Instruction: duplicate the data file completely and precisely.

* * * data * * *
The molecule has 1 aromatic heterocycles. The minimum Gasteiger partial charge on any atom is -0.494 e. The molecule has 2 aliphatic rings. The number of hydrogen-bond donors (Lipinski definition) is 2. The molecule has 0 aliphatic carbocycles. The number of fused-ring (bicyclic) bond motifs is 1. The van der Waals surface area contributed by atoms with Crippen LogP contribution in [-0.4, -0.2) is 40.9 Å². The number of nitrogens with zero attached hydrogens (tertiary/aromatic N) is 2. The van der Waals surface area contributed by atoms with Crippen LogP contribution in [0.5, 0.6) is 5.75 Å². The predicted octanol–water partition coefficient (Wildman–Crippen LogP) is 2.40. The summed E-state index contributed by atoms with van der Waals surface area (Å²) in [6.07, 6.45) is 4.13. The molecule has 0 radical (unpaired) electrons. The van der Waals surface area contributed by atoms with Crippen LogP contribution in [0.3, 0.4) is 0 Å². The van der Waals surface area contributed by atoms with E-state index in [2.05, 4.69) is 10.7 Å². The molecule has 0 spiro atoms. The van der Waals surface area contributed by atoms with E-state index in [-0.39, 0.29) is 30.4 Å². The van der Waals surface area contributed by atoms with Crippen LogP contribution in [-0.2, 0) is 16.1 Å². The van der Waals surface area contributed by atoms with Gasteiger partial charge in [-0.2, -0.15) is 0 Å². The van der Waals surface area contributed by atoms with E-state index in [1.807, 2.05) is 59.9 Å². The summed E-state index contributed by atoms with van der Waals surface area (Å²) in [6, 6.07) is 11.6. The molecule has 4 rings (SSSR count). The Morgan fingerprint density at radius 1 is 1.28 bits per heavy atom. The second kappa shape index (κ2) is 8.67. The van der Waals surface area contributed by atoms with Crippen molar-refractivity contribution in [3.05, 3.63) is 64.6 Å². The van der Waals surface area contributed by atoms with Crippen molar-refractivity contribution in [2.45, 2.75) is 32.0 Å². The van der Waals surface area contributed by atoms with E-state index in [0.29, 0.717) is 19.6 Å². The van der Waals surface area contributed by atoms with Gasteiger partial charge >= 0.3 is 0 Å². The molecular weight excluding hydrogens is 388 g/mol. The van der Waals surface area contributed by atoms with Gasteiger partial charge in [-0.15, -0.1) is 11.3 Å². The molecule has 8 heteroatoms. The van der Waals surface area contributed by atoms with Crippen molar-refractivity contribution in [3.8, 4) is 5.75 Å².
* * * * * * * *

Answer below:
The molecule has 1 aromatic heterocycles. The minimum Gasteiger partial charge on any atom is -0.494 e. The molecule has 2 aliphatic rings. The number of hydrogen-bond donors (Lipinski definition) is 2. The molecule has 0 aliphatic carbocycles. The number of fused-ring (bicyclic) bond motifs is 1. The van der Waals surface area contributed by atoms with Crippen LogP contribution in [-0.4, -0.2) is 40.9 Å². The number of nitrogens with zero attached hydrogens (tertiary/aromatic N) is 2. The van der Waals surface area contributed by atoms with Crippen LogP contribution in [0.5, 0.6) is 5.75 Å². The predicted octanol–water partition coefficient (Wildman–Crippen LogP) is 2.40. The summed E-state index contributed by atoms with van der Waals surface area (Å²) in [6.07, 6.45) is 4.13. The molecule has 0 radical (unpaired) electrons. The van der Waals surface area contributed by atoms with Crippen LogP contribution in [0.3, 0.4) is 0 Å². The van der Waals surface area contributed by atoms with E-state index in [2.05, 4.69) is 10.7 Å². The molecule has 0 spiro atoms. The van der Waals surface area contributed by atoms with E-state index in [-0.39, 0.29) is 30.4 Å². The van der Waals surface area contributed by atoms with Crippen LogP contribution in [-0.2, 0) is 16.1 Å². The van der Waals surface area contributed by atoms with Gasteiger partial charge in [-0.2, -0.15) is 0 Å². The van der Waals surface area contributed by atoms with E-state index in [1.807, 2.05) is 59.9 Å². The summed E-state index contributed by atoms with van der Waals surface area (Å²) in [6, 6.07) is 11.6. The molecule has 4 rings (SSSR count). The Morgan fingerprint density at radius 1 is 1.28 bits per heavy atom. The second kappa shape index (κ2) is 8.67. The van der Waals surface area contributed by atoms with Crippen molar-refractivity contribution in [3.05, 3.63) is 64.6 Å². The van der Waals surface area contributed by atoms with Crippen molar-refractivity contribution in [2.45, 2.75) is 32.0 Å². The van der Waals surface area contributed by atoms with E-state index in [0.29, 0.717) is 19.6 Å². The van der Waals surface area contributed by atoms with Gasteiger partial charge >= 0.3 is 0 Å². The molecular weight excluding hydrogens is 388 g/mol. The van der Waals surface area contributed by atoms with Gasteiger partial charge in [-0.15, -0.1) is 11.3 Å². The molecule has 8 heteroatoms. The van der Waals surface area contributed by atoms with Crippen molar-refractivity contribution in [3.8, 4) is 5.75 Å².